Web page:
Delivery drones are now dropping off packages for Walmart
Walmart is now using delivery drones to get products to customers in Arkansas — and if this project goes well, we could one day see drones rapidly delivering packages across the U.S.
Why it matters: When the pandemic hit, people started buying more of their food and goods online rather than venturing into stores for them.
That led to a more than 30% increase in ecommerce sales between 2019 and 2020, and there’s little to suggest we’ll see a major decline anytime soon.
The challenge: The most complicated part of the online fulfillment process is the leg of a product’s journey that brings it directly to a customer’s doorstep.
That “last mile” typically requires a driver in a fossil fuel-powered vehicle to hand deliver a package, and if a customer lives in a rural or remote area, their delivery can take significantly longer (or cost more) than in more populated areas.
The idea: Delivery drones sound a little scifi, but in some ways, they may be a better solution for last-mile logistics. Electric drones are faster and don’t produce carbon emissions, so they’re less polluting than gas-powered delivery trucks (although many delivery companies are starting to transition to electric vehicles).
Because they aren’t beholden to roads, delivery drones don’t contribute to or get stuck in traffic congestion, and they can fly directly to customers in rural or remote areas, cutting down delivery times.
What’s new: Despite being hyped for years, delivery drones have yet to really take off in the U.S. — they’ve delivered a burrito here, a Slurpee there, and the occasional organ, but we haven’t seen anyone demonstrate that they could be a legitimate part of the future of deliveries.
This Walmart project could change that, as it combines the world’s biggest retailer with a proven drone delivery company — Zipline delivery drones have made more than 200,000 commercial drops.
How it works: Walmart’s new delivery service will focus on the area around its Neighborhood Market in Pea Ridge, Arkansas. Initially, only “eligible customers” will be able to use the service (Walmart doesn’t explain who qualifies) and only for certain wellness and food items.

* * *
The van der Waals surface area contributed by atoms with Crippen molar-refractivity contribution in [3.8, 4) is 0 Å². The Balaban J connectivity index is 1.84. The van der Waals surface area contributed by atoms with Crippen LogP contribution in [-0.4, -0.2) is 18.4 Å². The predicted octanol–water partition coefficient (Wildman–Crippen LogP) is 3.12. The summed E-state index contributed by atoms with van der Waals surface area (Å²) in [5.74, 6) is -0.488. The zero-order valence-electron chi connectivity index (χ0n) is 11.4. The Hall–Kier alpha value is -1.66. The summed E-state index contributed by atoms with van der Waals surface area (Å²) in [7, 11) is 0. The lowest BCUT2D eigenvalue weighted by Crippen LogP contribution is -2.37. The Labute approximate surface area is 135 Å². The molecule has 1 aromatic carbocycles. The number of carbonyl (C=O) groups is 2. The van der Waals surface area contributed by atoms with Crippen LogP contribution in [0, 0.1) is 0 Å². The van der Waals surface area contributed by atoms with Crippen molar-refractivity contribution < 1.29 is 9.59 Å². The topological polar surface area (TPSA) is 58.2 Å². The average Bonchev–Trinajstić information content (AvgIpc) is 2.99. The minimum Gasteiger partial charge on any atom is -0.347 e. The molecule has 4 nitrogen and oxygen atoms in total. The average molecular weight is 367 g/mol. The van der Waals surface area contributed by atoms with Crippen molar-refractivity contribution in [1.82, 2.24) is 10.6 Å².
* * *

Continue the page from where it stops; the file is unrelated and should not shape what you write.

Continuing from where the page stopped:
After a customer places an order and chooses a delivery time via the Zipline app, a Walmart employee will pack up the items and hand them over to a Zipline staff member. They’ll load the package into a delivery drone and launch it on a platform behind the store.
The drone will then drop the package, with a parachute to slow its descent, at the customers’ home within 30 minutes of Zipline receiving an order, before returning to the Walmart.
The big picture: Zipline’s drones are accurate enough to land a package within an area about the size of two parking spots, company officials told Axios. Zipline is able to launch a drone every 90 seconds, and each is capable of carrying a 4-pound package (hence, the item restrictions) up to 50 miles away.
Right now, though, Walmart’s delivery service will be in a more limited range, and the delivery drones will only be able to fly during daylight hours — that’s the deal the company was able to work out with the Federal Aviation Administration (FAA).
Truly, we might be headed toward a future in which fleets of delivery drones are criss-crossing the skies at all hours of the day and night.
Eventually, the FAA might give Walmart permission to fly farther and at more times, depending on how this trial goes. Truly, we might be headed toward a future in which fleets of delivery drones are criss-crossing the skies at all hours of the day and night — but first, officials need to work out all the regulatory kinks.
“The bottleneck is the regulatory framework,” Milind Dawande, a professor of operations management at the University of Texas, told TIME. “There are federal laws, there are going to be state laws, there are going to be city laws.”
“Of course, technology is improving every day, but the regulatory framework, how quickly it reaches maturity, will certainly determine how widespread and how fast [drone delivery] will be adopted,” he added.
We’d love to hear from you! If you have a comment about this article or if you have a tip for a future Freethink story, please email us at [email protected].